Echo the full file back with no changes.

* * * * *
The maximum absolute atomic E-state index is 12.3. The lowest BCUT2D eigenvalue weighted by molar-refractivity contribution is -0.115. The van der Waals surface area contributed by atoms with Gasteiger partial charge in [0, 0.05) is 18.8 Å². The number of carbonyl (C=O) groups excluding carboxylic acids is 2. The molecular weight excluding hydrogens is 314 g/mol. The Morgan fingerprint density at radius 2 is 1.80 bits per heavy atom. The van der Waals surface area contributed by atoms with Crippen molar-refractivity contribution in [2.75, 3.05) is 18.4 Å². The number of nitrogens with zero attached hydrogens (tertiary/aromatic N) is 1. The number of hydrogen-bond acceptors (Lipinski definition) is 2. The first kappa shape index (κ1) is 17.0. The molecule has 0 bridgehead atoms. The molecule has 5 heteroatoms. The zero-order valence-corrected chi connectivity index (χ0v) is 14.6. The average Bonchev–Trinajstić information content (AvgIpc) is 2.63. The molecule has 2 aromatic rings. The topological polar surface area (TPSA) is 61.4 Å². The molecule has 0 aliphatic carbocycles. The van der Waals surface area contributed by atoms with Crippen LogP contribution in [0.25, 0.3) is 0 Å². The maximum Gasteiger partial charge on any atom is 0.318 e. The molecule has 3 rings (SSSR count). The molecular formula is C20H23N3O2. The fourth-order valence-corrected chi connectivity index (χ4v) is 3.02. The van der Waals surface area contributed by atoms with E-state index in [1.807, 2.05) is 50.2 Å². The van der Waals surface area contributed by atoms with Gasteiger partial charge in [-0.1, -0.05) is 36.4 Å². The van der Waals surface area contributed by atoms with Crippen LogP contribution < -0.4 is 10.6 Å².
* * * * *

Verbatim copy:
The maximum absolute atomic E-state index is 12.3. The lowest BCUT2D eigenvalue weighted by molar-refractivity contribution is -0.115. The van der Waals surface area contributed by atoms with Gasteiger partial charge in [0, 0.05) is 18.8 Å². The number of carbonyl (C=O) groups excluding carboxylic acids is 2. The molecular weight excluding hydrogens is 314 g/mol. The Morgan fingerprint density at radius 2 is 1.80 bits per heavy atom. The van der Waals surface area contributed by atoms with Crippen molar-refractivity contribution in [2.75, 3.05) is 18.4 Å². The number of nitrogens with zero attached hydrogens (tertiary/aromatic N) is 1. The number of hydrogen-bond acceptors (Lipinski definition) is 2. The first kappa shape index (κ1) is 17.0. The molecule has 0 bridgehead atoms. The molecule has 5 heteroatoms. The zero-order valence-corrected chi connectivity index (χ0v) is 14.6. The average Bonchev–Trinajstić information content (AvgIpc) is 2.63. The molecule has 2 aromatic rings. The topological polar surface area (TPSA) is 61.4 Å². The molecule has 0 aliphatic carbocycles. The van der Waals surface area contributed by atoms with Crippen LogP contribution in [0.25, 0.3) is 0 Å². The maximum Gasteiger partial charge on any atom is 0.318 e. The molecule has 3 rings (SSSR count). The molecular formula is C20H23N3O2. The fourth-order valence-corrected chi connectivity index (χ4v) is 3.02. The van der Waals surface area contributed by atoms with E-state index in [1.807, 2.05) is 50.2 Å². The van der Waals surface area contributed by atoms with Gasteiger partial charge in [-0.1, -0.05) is 36.4 Å². The van der Waals surface area contributed by atoms with Crippen LogP contribution < -0.4 is 10.6 Å².